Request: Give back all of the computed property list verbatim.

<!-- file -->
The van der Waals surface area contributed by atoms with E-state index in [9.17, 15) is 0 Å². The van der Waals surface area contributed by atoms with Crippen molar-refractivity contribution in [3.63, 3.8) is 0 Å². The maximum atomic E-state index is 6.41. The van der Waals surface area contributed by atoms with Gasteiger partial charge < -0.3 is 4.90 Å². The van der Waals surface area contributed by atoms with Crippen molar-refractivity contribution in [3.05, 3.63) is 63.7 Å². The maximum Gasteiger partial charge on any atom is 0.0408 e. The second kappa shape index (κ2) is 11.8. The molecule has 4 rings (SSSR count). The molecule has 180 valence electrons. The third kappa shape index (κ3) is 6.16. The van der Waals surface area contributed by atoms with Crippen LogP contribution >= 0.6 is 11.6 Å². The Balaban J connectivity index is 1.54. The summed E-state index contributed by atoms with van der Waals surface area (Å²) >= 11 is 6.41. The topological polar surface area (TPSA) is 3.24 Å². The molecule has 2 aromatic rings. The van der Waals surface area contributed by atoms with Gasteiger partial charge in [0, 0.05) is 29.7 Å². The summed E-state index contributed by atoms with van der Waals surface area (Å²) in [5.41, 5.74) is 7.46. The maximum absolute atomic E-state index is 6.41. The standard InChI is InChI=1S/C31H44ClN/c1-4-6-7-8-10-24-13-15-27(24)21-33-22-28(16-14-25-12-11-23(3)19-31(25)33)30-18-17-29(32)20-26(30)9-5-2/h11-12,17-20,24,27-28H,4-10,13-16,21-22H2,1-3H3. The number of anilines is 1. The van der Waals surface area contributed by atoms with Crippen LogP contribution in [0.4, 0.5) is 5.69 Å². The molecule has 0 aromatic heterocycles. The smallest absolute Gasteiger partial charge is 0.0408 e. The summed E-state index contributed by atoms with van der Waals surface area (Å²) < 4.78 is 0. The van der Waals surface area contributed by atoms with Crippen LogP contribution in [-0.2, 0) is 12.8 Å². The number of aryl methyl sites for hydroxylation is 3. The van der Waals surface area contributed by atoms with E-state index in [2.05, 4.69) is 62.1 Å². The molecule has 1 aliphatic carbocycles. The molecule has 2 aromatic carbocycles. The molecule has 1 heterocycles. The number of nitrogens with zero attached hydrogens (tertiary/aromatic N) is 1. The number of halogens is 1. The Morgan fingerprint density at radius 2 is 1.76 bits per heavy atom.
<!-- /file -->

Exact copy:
The van der Waals surface area contributed by atoms with E-state index in [9.17, 15) is 0 Å². The van der Waals surface area contributed by atoms with Crippen molar-refractivity contribution in [3.63, 3.8) is 0 Å². The maximum atomic E-state index is 6.41. The van der Waals surface area contributed by atoms with Gasteiger partial charge < -0.3 is 4.90 Å². The van der Waals surface area contributed by atoms with Crippen molar-refractivity contribution in [3.05, 3.63) is 63.7 Å². The maximum Gasteiger partial charge on any atom is 0.0408 e. The second kappa shape index (κ2) is 11.8. The molecule has 4 rings (SSSR count). The molecule has 180 valence electrons. The third kappa shape index (κ3) is 6.16. The van der Waals surface area contributed by atoms with Crippen LogP contribution >= 0.6 is 11.6 Å². The Balaban J connectivity index is 1.54. The summed E-state index contributed by atoms with van der Waals surface area (Å²) >= 11 is 6.41. The topological polar surface area (TPSA) is 3.24 Å². The molecule has 2 aromatic rings. The van der Waals surface area contributed by atoms with Gasteiger partial charge in [0, 0.05) is 29.7 Å². The summed E-state index contributed by atoms with van der Waals surface area (Å²) in [5.41, 5.74) is 7.46. The maximum absolute atomic E-state index is 6.41. The standard InChI is InChI=1S/C31H44ClN/c1-4-6-7-8-10-24-13-15-27(24)21-33-22-28(16-14-25-12-11-23(3)19-31(25)33)30-18-17-29(32)20-26(30)9-5-2/h11-12,17-20,24,27-28H,4-10,13-16,21-22H2,1-3H3. The number of anilines is 1. The van der Waals surface area contributed by atoms with Crippen LogP contribution in [0.4, 0.5) is 5.69 Å². The molecule has 0 aromatic heterocycles. The smallest absolute Gasteiger partial charge is 0.0408 e. The summed E-state index contributed by atoms with van der Waals surface area (Å²) < 4.78 is 0. The van der Waals surface area contributed by atoms with Crippen LogP contribution in [-0.2, 0) is 12.8 Å². The number of aryl methyl sites for hydroxylation is 3. The van der Waals surface area contributed by atoms with E-state index in [2.05, 4.69) is 62.1 Å². The molecule has 1 aliphatic carbocycles. The molecule has 2 aromatic carbocycles. The molecule has 1 heterocycles. The number of nitrogens with zero attached hydrogens (tertiary/aromatic N) is 1. The number of halogens is 1. The Morgan fingerprint density at radius 2 is 1.76 bits per heavy atom.